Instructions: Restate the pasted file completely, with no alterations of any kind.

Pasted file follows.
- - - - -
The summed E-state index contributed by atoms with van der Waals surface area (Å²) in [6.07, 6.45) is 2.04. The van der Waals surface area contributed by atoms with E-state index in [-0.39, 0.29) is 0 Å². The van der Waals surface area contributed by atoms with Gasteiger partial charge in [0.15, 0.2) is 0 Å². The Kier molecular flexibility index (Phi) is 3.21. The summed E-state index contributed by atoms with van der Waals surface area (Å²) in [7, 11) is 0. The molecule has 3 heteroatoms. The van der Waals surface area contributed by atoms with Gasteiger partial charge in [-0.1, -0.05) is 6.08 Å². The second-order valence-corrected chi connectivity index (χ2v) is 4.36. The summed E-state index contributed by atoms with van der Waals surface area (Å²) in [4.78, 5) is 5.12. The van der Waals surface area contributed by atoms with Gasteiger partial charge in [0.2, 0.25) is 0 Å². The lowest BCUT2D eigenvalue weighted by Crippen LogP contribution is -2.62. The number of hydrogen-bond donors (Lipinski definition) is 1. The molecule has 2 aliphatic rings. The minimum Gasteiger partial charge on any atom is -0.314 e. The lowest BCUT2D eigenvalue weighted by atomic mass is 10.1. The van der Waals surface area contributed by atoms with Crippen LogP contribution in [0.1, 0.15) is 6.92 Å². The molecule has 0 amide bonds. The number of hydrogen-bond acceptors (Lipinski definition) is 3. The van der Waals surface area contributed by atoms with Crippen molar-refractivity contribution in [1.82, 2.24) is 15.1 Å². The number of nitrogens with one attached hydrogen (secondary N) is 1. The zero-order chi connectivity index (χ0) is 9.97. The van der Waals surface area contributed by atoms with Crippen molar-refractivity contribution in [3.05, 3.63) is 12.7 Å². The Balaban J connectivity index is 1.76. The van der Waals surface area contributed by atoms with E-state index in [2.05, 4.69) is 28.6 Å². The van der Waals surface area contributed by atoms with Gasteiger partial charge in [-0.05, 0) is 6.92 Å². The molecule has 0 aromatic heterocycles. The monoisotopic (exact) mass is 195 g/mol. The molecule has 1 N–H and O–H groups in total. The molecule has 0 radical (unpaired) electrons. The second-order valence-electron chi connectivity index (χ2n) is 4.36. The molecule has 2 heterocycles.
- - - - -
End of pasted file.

The summed E-state index contributed by atoms with van der Waals surface area (Å²) in [6.07, 6.45) is 2.04. The van der Waals surface area contributed by atoms with E-state index in [-0.39, 0.29) is 0 Å². The van der Waals surface area contributed by atoms with Gasteiger partial charge in [0.15, 0.2) is 0 Å². The Kier molecular flexibility index (Phi) is 3.21. The summed E-state index contributed by atoms with van der Waals surface area (Å²) in [7, 11) is 0. The molecule has 3 heteroatoms. The van der Waals surface area contributed by atoms with Gasteiger partial charge in [-0.1, -0.05) is 6.08 Å². The second-order valence-corrected chi connectivity index (χ2v) is 4.36. The summed E-state index contributed by atoms with van der Waals surface area (Å²) in [4.78, 5) is 5.12. The van der Waals surface area contributed by atoms with Gasteiger partial charge in [0.2, 0.25) is 0 Å². The lowest BCUT2D eigenvalue weighted by Crippen LogP contribution is -2.62. The number of hydrogen-bond donors (Lipinski definition) is 1. The molecule has 2 aliphatic rings. The minimum Gasteiger partial charge on any atom is -0.314 e. The lowest BCUT2D eigenvalue weighted by atomic mass is 10.1. The van der Waals surface area contributed by atoms with Crippen LogP contribution in [0.1, 0.15) is 6.92 Å². The molecule has 0 amide bonds. The number of hydrogen-bond acceptors (Lipinski definition) is 3. The van der Waals surface area contributed by atoms with Crippen molar-refractivity contribution in [1.82, 2.24) is 15.1 Å². The number of nitrogens with one attached hydrogen (secondary N) is 1. The zero-order chi connectivity index (χ0) is 9.97. The van der Waals surface area contributed by atoms with Crippen molar-refractivity contribution in [3.05, 3.63) is 12.7 Å². The Balaban J connectivity index is 1.76. The van der Waals surface area contributed by atoms with E-state index in [2.05, 4.69) is 28.6 Å². The van der Waals surface area contributed by atoms with Gasteiger partial charge in [-0.05, 0) is 6.92 Å². The molecule has 0 aromatic heterocycles. The monoisotopic (exact) mass is 195 g/mol. The molecule has 1 N–H and O–H groups in total. The molecule has 0 radical (unpaired) electrons. The second-order valence-electron chi connectivity index (χ2n) is 4.36. The molecule has 2 heterocycles.